Major plot points and some characterization are established through short flashbacks. Joan is the second girl to be introduced of the three and is first scene in a bathroom at a train station. As she looks into the bathroom mirror a flashback of her in a mental hospital taking pills and being carried away by nurses quickly passes the screen. She then rips a medical bracelet from her wrist. Like that, the back story of Joan has been presented, she has escaped from a mental hospital. Before exiting the bus station Joan uses a couple of quarters to attempt to make a call on a pay phone.

In the hotel shower after Bill gives her a ride, Joan takes off her shirt and see’s the bullet wound on her shoulder. This leads to a quick flashback of a distressed officer who shoots a rifle. In the hotel shower Joan looks at her feet which leads to a quick flashback to her feet at the end of a bathtub next to a shadowy figure.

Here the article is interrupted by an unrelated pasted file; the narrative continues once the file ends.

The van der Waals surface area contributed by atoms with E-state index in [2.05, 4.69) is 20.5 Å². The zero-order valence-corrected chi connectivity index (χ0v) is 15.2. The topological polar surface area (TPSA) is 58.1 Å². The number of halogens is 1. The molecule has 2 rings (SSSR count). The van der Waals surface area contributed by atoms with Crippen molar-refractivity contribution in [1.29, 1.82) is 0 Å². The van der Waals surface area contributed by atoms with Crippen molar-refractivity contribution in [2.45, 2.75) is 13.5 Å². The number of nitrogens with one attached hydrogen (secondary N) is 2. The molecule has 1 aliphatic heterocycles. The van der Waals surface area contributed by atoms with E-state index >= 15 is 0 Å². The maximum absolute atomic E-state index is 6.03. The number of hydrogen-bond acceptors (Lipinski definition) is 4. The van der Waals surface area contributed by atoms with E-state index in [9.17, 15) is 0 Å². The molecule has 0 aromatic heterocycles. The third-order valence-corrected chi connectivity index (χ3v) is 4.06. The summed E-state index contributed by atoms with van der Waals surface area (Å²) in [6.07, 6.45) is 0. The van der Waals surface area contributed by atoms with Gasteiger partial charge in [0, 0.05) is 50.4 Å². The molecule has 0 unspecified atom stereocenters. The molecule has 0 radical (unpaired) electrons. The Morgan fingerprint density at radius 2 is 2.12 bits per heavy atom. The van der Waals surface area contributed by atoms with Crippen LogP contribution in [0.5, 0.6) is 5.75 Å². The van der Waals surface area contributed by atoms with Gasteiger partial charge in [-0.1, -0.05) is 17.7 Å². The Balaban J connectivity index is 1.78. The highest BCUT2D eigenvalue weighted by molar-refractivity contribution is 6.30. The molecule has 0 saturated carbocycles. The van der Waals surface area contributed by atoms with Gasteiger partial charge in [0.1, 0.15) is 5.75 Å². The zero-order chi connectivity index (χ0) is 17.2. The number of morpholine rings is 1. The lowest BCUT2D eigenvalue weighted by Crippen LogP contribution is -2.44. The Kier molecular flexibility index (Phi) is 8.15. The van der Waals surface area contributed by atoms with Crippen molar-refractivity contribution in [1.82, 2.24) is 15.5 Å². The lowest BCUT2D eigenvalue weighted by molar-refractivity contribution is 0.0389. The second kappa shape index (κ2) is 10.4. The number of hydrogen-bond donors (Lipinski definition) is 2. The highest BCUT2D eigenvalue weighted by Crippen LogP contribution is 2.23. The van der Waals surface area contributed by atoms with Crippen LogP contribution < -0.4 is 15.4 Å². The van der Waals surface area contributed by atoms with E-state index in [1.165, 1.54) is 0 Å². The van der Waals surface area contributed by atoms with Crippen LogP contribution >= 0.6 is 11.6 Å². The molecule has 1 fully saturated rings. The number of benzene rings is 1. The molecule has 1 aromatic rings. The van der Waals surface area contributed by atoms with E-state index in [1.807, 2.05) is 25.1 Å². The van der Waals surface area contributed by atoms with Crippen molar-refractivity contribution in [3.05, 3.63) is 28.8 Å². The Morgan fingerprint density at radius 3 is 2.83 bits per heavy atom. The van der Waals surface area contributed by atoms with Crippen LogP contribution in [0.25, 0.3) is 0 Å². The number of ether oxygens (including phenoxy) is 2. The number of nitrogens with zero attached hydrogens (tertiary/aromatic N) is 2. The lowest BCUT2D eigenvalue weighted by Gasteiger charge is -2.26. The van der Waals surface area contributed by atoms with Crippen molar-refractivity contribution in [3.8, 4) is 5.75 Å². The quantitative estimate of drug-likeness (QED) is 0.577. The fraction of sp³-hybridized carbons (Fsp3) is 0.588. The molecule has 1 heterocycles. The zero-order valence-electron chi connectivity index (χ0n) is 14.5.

Further along in the movie, more flashbacks reveal more information about Joan. Two extremely quick images of her strangling a woman with a belt and going through a wallet to look at a driver’s license with the name Joan Marsh. She isn’t really Joan, she assumed that identity after killing the woman.

Every one of these flash backs involving Joan are so well done. They slowly reveal over time that the Joan story arc is in present day and that the Rose and Kat story arc is in the past.